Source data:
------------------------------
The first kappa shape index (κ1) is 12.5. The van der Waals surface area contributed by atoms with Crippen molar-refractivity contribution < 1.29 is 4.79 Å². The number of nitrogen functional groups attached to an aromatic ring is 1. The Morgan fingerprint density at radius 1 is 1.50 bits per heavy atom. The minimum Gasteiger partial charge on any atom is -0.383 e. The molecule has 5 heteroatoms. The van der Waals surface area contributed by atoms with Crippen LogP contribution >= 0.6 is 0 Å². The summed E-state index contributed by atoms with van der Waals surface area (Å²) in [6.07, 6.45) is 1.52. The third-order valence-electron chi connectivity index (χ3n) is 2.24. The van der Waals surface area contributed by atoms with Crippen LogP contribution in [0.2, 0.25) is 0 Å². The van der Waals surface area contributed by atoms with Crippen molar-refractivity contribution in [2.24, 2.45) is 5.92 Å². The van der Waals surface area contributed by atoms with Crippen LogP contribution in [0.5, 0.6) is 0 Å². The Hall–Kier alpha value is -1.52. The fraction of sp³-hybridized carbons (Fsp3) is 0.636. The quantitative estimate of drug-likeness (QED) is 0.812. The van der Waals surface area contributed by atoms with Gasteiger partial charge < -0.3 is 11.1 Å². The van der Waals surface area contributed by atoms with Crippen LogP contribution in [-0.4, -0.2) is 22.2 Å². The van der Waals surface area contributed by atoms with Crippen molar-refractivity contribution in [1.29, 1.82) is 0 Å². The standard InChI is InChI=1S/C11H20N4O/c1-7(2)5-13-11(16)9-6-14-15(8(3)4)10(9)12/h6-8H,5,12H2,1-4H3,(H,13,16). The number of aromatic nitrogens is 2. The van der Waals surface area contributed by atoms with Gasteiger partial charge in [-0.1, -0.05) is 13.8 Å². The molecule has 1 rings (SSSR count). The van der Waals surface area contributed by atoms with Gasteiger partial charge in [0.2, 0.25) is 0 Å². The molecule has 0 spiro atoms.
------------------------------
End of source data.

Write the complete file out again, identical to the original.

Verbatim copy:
The first kappa shape index (κ1) is 12.5. The van der Waals surface area contributed by atoms with Crippen molar-refractivity contribution < 1.29 is 4.79 Å². The number of nitrogen functional groups attached to an aromatic ring is 1. The Morgan fingerprint density at radius 1 is 1.50 bits per heavy atom. The minimum Gasteiger partial charge on any atom is -0.383 e. The molecule has 5 heteroatoms. The van der Waals surface area contributed by atoms with Crippen LogP contribution >= 0.6 is 0 Å². The summed E-state index contributed by atoms with van der Waals surface area (Å²) in [6.07, 6.45) is 1.52. The third-order valence-electron chi connectivity index (χ3n) is 2.24. The van der Waals surface area contributed by atoms with Crippen LogP contribution in [0.2, 0.25) is 0 Å². The van der Waals surface area contributed by atoms with Crippen molar-refractivity contribution in [2.24, 2.45) is 5.92 Å². The van der Waals surface area contributed by atoms with Crippen LogP contribution in [0.5, 0.6) is 0 Å². The Hall–Kier alpha value is -1.52. The fraction of sp³-hybridized carbons (Fsp3) is 0.636. The quantitative estimate of drug-likeness (QED) is 0.812. The van der Waals surface area contributed by atoms with Gasteiger partial charge < -0.3 is 11.1 Å². The van der Waals surface area contributed by atoms with Crippen LogP contribution in [-0.4, -0.2) is 22.2 Å². The van der Waals surface area contributed by atoms with Crippen molar-refractivity contribution in [1.29, 1.82) is 0 Å². The standard InChI is InChI=1S/C11H20N4O/c1-7(2)5-13-11(16)9-6-14-15(8(3)4)10(9)12/h6-8H,5,12H2,1-4H3,(H,13,16). The number of aromatic nitrogens is 2. The van der Waals surface area contributed by atoms with Gasteiger partial charge in [-0.1, -0.05) is 13.8 Å². The molecule has 1 rings (SSSR count). The van der Waals surface area contributed by atoms with Gasteiger partial charge in [0.2, 0.25) is 0 Å². The molecule has 0 spiro atoms.